Community has its say on new pedestrian and road safety projects

Community has its say on new pedestrian and road safety projects
Brendan Rees

New zebra crossings and shared zones could be rolled out in East Melbourne as the City of Melbourne explores ways of improving pedestrian and road safety.

The council recently commissioned a consultancy firm to undertake a study on potential road and pedestrian improvements needed in the East Melbourne/Jolimont area.

An online information session and a Q&A was held on November 9, allowing community members to find out more about the proposed improvements.  

The council said it had identified a list of projects, which would be staged over the next three years for implementation based on funding availability, community preference, as well as expert advice and cost effectiveness.

The proposed projects include 12 new zebra crossings, seven shared crossings, traffic signals at Albert and Clarendon streets, and three left turn bans along Hoddle St.

As reported recently in Inner City News, new 40km/h speed limits have already been introduced in East Melbourne in September, which was approved by the Department of Transport and supported by residents.

The council’s recent study, which was undertaken by transport engineering consultants at Movendo, has included a review of 10 years of community submissions and an analysis of pedestrian volumes, vehicular speed and volume data and crash statistics between 2014 and 2019.


“So far in the study we have identified a list of potential pedestrian and road safety improvement projects with high level concept plans and cost estimates, and developed an implementation plan,” the council said.


The community’s say will be considered by the council before a plan is expected to be finalised in December. Works are proposed to kick off in April 2023.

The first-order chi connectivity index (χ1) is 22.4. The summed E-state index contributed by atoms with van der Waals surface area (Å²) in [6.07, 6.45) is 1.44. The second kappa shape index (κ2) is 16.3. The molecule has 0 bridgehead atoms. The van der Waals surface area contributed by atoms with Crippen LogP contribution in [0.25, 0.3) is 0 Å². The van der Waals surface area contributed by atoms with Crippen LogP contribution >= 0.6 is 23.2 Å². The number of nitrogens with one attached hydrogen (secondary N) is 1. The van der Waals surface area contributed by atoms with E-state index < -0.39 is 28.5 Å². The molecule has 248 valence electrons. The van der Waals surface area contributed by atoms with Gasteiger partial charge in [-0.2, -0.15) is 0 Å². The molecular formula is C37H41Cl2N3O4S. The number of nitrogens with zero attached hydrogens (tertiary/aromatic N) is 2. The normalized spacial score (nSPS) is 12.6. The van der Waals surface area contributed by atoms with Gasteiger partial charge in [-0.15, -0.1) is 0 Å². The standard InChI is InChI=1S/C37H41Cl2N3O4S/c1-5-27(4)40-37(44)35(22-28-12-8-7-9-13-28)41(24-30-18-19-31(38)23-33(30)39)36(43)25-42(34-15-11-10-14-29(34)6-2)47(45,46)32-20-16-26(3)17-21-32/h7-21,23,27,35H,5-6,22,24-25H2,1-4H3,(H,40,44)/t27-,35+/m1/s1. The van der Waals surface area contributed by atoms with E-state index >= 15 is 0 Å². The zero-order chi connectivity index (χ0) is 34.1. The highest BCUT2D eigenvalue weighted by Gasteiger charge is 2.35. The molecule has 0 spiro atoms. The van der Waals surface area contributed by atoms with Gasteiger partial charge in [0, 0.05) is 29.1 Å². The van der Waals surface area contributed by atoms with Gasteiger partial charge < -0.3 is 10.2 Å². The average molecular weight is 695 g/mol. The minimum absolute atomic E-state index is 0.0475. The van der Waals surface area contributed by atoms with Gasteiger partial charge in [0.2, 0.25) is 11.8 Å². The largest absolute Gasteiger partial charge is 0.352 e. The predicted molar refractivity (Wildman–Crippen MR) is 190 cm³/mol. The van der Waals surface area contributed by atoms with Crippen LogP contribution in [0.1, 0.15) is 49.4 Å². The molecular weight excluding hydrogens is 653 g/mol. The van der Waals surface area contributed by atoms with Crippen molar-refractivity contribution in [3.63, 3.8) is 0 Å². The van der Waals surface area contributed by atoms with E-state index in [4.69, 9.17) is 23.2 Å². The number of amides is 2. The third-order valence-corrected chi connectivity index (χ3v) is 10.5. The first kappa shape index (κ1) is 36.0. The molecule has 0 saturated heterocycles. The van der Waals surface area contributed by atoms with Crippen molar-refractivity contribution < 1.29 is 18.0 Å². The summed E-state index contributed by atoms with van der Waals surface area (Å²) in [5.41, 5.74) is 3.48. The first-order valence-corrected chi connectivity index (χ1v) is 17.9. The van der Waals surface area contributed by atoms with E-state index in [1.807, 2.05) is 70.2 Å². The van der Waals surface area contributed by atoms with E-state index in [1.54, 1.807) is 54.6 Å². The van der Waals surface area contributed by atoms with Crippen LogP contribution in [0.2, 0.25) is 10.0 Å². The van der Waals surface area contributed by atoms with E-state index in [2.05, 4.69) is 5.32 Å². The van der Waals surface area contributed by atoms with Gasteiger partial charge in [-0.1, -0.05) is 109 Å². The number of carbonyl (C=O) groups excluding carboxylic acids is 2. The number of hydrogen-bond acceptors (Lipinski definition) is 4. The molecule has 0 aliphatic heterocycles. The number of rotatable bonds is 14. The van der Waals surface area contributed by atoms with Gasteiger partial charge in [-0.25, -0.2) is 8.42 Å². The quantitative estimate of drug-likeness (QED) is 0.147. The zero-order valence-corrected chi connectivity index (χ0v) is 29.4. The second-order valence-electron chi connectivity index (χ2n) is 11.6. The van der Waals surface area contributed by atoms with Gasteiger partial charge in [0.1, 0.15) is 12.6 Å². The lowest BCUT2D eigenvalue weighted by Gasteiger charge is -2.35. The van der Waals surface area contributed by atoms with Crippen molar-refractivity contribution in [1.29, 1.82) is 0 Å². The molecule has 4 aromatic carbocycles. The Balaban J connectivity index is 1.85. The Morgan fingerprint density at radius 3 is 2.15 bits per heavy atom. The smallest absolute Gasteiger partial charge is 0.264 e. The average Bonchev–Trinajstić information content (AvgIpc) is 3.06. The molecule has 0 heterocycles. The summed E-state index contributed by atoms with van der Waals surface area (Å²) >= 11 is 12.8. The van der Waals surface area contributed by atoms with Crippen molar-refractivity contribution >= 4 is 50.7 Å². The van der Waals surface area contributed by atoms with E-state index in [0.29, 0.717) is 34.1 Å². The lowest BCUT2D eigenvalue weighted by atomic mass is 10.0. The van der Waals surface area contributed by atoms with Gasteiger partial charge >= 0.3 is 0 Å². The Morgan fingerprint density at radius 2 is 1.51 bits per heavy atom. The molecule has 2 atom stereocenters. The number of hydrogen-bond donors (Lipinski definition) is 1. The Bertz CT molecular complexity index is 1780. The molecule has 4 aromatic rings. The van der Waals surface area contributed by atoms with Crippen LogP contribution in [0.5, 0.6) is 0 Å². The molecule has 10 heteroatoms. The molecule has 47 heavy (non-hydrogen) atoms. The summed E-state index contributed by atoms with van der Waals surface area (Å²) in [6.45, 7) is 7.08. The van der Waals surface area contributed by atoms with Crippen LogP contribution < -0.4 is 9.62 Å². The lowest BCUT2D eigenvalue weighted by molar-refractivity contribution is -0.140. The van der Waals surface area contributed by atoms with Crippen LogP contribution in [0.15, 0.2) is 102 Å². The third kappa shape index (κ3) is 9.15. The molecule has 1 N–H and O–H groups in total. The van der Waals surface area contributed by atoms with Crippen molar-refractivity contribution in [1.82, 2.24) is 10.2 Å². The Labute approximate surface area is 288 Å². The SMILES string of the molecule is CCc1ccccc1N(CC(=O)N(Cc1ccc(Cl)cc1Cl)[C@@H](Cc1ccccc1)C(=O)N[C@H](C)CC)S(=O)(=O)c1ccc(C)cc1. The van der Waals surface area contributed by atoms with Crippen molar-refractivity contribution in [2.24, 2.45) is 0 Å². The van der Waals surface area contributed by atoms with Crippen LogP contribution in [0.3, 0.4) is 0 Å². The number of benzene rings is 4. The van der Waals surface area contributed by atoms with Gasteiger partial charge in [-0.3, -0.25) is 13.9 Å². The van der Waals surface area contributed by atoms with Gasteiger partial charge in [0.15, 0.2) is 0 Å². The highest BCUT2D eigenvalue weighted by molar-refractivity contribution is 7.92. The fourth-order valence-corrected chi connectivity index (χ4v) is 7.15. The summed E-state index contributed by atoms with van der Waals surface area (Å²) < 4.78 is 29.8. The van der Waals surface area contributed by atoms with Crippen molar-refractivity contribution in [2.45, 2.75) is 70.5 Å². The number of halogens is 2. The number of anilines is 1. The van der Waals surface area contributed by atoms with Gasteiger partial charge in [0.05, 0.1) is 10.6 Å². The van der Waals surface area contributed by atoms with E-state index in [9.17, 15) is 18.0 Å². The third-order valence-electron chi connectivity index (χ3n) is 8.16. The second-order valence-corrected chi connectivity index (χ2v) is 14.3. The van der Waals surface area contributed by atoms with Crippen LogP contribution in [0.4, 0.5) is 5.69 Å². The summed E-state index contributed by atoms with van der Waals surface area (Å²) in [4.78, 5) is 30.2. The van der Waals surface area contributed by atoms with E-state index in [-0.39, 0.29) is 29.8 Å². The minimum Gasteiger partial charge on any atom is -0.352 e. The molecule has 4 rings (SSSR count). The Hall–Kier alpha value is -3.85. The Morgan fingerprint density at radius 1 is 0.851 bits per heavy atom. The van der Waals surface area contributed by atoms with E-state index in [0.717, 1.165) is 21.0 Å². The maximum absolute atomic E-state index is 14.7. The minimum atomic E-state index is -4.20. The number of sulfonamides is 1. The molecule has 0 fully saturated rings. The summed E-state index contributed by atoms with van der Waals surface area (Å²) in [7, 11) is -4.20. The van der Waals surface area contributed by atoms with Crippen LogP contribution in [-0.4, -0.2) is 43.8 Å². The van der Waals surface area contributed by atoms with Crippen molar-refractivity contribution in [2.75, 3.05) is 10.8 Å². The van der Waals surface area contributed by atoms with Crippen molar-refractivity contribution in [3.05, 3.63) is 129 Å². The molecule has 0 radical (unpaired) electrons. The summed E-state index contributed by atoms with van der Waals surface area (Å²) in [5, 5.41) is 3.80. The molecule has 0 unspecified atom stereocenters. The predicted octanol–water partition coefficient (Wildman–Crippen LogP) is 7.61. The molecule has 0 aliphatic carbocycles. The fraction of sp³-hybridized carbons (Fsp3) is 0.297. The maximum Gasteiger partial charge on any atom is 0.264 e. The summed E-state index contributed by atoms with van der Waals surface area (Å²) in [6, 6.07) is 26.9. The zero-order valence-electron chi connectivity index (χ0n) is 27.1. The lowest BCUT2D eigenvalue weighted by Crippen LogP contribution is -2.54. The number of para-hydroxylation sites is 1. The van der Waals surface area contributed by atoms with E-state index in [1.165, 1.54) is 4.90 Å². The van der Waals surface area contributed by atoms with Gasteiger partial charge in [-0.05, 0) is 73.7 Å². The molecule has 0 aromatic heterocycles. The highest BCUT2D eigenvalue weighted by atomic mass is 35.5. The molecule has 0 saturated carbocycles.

Funding has been allocated this financial year to begin some priority projects, the council confirmed. 

Lord Mayor Sally Capp said the council was committed to improving safety across the municipality and was currently exploring ways to “make it easier for all road users to travel safely and efficiently through East Melbourne”.

“East Melbourne is one of the city’s most treasured suburbs. Its combination of heritage buildings, iconic landmarks, and open spaces right on the doorstep of the CBD make it an ideal location to live, work and visit,” she said.

The East Melbourne Group’s (EMG) heritage and planning convenor Greg Bisinella said they had been actively engaging with the council and its contractor regarding road safety and walkability.

He said the latest public consultation on a range of projects was a welcome initiative and “gives residents and business owners in East Melbourne the opportunity to have input into the future road and walking options for the suburb”.

“Having said that we have cautioned the ccouncil to step through the process and not hurriedly implement any initiatives without further consultation,” he said.


“It is our experience that residents often want to get engaged at the point when council advises on the implementation of a new initiative. We have suggested that after the consultation process is completed, a list is provided for further consultation and consideration.”


Mr Bisinella said ongoing meetings with the council had been productive, with the EMG particularly pleased to see new 40km/h speed limits introduced “so that the suburb falls in line with other suburbs in the City of Melbourne and makes it a safer place to live”. •


Caption: Residents recently welcomed new 40km/h speed limits in East Melbourne.

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